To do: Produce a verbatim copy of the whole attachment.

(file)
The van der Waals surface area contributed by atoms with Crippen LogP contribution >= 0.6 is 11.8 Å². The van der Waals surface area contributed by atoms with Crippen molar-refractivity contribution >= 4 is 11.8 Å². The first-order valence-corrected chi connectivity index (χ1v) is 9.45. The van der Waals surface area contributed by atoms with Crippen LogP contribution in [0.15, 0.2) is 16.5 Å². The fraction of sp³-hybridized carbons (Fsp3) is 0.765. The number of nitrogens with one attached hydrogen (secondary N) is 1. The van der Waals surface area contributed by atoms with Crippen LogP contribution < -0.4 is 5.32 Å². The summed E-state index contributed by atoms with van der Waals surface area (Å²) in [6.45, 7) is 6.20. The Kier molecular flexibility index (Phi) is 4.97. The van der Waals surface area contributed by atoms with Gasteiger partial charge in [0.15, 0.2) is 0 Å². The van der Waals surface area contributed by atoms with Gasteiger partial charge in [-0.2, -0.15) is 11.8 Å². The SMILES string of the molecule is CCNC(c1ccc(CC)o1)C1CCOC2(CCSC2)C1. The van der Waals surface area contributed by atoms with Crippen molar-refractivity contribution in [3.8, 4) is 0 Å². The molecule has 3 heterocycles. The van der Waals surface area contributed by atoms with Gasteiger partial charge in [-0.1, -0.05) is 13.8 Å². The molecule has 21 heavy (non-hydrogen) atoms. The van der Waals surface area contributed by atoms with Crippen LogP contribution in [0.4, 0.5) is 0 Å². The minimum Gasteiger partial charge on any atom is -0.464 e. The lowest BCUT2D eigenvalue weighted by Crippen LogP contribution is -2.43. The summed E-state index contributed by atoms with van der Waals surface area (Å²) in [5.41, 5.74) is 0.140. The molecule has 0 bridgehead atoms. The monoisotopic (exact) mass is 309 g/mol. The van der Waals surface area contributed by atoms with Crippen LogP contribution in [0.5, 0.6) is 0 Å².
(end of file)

The van der Waals surface area contributed by atoms with Crippen LogP contribution >= 0.6 is 11.8 Å². The van der Waals surface area contributed by atoms with Crippen molar-refractivity contribution >= 4 is 11.8 Å². The first-order valence-corrected chi connectivity index (χ1v) is 9.45. The van der Waals surface area contributed by atoms with Crippen LogP contribution in [0.15, 0.2) is 16.5 Å². The fraction of sp³-hybridized carbons (Fsp3) is 0.765. The number of nitrogens with one attached hydrogen (secondary N) is 1. The van der Waals surface area contributed by atoms with Crippen LogP contribution < -0.4 is 5.32 Å². The summed E-state index contributed by atoms with van der Waals surface area (Å²) in [6.45, 7) is 6.20. The Kier molecular flexibility index (Phi) is 4.97. The van der Waals surface area contributed by atoms with Gasteiger partial charge in [0.15, 0.2) is 0 Å². The van der Waals surface area contributed by atoms with Gasteiger partial charge in [-0.2, -0.15) is 11.8 Å². The SMILES string of the molecule is CCNC(c1ccc(CC)o1)C1CCOC2(CCSC2)C1. The van der Waals surface area contributed by atoms with Crippen molar-refractivity contribution in [3.8, 4) is 0 Å². The molecule has 3 heterocycles. The van der Waals surface area contributed by atoms with Gasteiger partial charge in [-0.1, -0.05) is 13.8 Å². The molecule has 21 heavy (non-hydrogen) atoms. The van der Waals surface area contributed by atoms with Crippen LogP contribution in [0.4, 0.5) is 0 Å². The minimum Gasteiger partial charge on any atom is -0.464 e. The lowest BCUT2D eigenvalue weighted by Crippen LogP contribution is -2.43. The summed E-state index contributed by atoms with van der Waals surface area (Å²) in [5.41, 5.74) is 0.140. The molecule has 0 bridgehead atoms. The monoisotopic (exact) mass is 309 g/mol. The van der Waals surface area contributed by atoms with Crippen LogP contribution in [0.5, 0.6) is 0 Å².